Welcome to everyone visiting via Simply Jews and Haveil Havalim #177*, the Jewish Blog Carnival. Once in a blue moon I submit a post, and am honored to have been included. And please check out all the other great links in this issue.
Meanwhile, Torah chanting made a rare appearance in last week's New York Times "Metropolitan Diary"!
In a sweltering August more than 25 years ago, on a long subway ride with no seat available, I stood holding onto a rail. With my free hand I held up my Hebrew Torah text.
In the early ’80s it was still somewhat novel for women to chant from the Torah. My husband, then a young rabbi, had recruited me to chant all the Torah readings for the High Holy Day pulpit he had signed on for in Texas. And, indeed, preparing all that chanting was a Texas-size task!
As I mumbled along, singsonging the ancient words, I glanced up and saw an Orthodox Jewish man doing precisely the same thing. Our nanosecond of bonding was followed by the fellow’s look of extreme confusion, as he quickly refocused his eyes on his text.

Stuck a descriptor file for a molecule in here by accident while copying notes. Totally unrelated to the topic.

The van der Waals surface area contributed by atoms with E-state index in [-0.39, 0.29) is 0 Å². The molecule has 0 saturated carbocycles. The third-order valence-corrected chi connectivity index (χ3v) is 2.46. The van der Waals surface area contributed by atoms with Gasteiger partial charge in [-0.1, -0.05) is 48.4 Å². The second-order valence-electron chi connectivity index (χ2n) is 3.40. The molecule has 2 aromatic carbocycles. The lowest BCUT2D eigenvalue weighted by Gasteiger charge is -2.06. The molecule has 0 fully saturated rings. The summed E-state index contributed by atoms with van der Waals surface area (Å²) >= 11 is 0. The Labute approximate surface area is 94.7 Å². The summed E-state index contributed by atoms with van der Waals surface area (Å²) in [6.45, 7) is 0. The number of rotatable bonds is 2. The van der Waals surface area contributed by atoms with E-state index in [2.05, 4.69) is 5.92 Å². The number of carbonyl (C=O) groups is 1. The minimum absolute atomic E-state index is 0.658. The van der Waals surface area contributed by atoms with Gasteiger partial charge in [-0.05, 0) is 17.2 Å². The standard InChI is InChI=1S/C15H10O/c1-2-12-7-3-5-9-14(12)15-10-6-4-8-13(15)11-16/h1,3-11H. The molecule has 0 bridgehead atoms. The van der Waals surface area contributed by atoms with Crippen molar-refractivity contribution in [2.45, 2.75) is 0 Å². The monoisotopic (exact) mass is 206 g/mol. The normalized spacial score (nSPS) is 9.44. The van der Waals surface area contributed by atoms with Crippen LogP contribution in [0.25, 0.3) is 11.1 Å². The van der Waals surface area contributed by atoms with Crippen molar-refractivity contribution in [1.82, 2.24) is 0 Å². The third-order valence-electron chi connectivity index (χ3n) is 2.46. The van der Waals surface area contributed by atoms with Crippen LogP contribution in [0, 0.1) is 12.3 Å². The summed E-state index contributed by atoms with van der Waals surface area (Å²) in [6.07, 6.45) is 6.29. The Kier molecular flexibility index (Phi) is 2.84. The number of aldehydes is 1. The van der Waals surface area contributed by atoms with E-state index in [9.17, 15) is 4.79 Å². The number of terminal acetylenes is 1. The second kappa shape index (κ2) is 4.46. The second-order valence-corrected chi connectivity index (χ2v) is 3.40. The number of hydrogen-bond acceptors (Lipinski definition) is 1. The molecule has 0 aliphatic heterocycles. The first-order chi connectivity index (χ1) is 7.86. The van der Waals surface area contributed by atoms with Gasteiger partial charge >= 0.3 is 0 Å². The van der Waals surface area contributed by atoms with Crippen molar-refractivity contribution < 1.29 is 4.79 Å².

The poor guy. I often wonder: Did he tell anyone of this moment of worlds colliding?
I could have written this paragraph, too. Then again, I often will not take out my Xeroxed Torah portion to study on the subway if I see an obviously fervently Orthodox man standing nearby. I'm trying to be respectful; I don't want to make the ride uncomfortable for him. On the other hand--I'm proud of chanting, and completely free to read anything I want in a public place. I'm harming no one by looking at a piece of paper. I have no reason to feel bad. But I do, and generally err on the side of this particular manifestation of shalom bayit, i.e. shalom subway.
* From Kohelet: "Vanity of vanities."
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